May 7 2010
Robin Sharp, violin
San Francisco Chamber Orchestra
Ben Simon, conductor
Herbst Theatre, San Francisco, CA
Haillí Lírico for solo violin, strings, and percussion (2010) was composed at the request of my dear friend, violinist Robin Sharp. This woman? In my estimation, a force to be reckoned with. Rich laughter bubbles from her easily but only as she pleases, she exudes kindness towards novices but doesn't suffer fools lightly, and beneath her mischievous wit beats the heart of a gal with a seriously deep code of honor. Pretty impressive.
Robin and I met in a swamp. Remind me to tell you about this story sometime. In spite of the surreal heat and mosquitos, the awful food, and a seriously overloaded plate of work, a friendship quickly ignited, forged in part through mutual appreciation of one another's music-making Robin gave the first performance of my early violin/piano duo with me at the piano, Sueños de Chambi: Snapshots for an Andean Album (2002). It was a vivid experience to perform with her, so much so that I can still recall our wardrobe…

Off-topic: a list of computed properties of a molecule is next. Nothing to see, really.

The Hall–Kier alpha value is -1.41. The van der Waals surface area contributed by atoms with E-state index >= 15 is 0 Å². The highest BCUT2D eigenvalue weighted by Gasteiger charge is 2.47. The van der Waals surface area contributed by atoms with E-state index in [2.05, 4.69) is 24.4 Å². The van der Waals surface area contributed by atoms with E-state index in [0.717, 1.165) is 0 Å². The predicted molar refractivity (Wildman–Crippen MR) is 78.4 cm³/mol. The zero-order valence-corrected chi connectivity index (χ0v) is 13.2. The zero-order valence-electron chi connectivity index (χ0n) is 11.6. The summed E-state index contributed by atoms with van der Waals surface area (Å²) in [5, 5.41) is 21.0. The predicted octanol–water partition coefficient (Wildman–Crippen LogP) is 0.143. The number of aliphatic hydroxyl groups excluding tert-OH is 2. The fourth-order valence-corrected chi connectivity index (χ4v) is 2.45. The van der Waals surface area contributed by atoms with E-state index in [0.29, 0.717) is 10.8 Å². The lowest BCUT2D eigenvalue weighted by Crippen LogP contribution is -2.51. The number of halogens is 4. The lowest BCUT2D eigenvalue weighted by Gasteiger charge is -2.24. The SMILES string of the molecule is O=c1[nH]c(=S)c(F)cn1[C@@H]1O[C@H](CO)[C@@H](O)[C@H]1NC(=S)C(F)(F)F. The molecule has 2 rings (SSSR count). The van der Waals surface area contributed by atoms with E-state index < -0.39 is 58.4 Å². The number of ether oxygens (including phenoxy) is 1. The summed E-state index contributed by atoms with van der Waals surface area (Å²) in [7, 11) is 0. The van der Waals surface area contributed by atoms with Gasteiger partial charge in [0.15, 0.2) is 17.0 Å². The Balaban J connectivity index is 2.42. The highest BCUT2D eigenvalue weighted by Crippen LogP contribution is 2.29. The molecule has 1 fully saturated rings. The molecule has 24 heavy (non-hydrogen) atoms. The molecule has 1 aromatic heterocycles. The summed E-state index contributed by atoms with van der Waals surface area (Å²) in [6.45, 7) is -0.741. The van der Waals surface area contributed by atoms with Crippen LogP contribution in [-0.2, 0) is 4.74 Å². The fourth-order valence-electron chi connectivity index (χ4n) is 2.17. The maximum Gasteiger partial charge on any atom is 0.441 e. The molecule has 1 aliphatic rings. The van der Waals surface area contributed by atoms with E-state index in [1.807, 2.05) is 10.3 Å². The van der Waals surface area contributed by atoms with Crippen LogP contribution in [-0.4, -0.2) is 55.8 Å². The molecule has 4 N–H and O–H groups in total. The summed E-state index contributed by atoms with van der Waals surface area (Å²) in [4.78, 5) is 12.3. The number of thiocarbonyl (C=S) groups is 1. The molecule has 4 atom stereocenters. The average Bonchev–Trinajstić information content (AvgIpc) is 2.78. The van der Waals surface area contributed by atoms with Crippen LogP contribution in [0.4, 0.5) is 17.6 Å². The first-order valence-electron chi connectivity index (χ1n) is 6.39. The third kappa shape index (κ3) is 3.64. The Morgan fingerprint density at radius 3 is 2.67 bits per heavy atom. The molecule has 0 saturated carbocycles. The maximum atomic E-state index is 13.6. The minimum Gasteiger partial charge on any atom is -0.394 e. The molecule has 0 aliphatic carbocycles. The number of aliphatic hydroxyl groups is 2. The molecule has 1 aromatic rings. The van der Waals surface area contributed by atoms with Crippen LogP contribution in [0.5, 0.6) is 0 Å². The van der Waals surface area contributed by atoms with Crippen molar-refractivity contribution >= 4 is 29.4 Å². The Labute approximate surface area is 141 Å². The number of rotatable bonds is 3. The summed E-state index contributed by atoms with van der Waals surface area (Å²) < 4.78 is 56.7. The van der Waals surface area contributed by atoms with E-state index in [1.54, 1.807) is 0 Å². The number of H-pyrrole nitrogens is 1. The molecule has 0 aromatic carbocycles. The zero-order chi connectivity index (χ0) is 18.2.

It took us a number of years to bring an original new work written especially for Robin to fruition, but we finally did so with the blessing of conductor/violist Ben Simon and the excellent San Francisco Chamber Orchestra. As one who is enamored with Latin American idioms with deep roots and how they can fuse beautifully with western classical music, I wanted to find a proper musical premise for this particular project, ultimately deciding that a bit of risk was called for.
Inspired by the late work of Bela Bartok in which Eastern European folkloric influences are there but in a less obvious way than in earlier pieces, Haillí Lírico (Lyric Prayer, translated from Spanish and Quechua, the indigenous language of Peruvian indios) likewise plays its South American roots close to the vest. Allusions to traditional Andean motifs, for instance, proliferate but subtly so. Haillí Lírico is also more through-composed than any other work I've created, envisioned as an entreaty that spins with little pause through reverence, frenetic energy, and lyricism. In this way, I hope to have created a soliloquy of the most personal nature that is a fitting tribute in memory of Robin's father, Terry E. Sharp, for whom this work was written.
Gabriela Lena Frank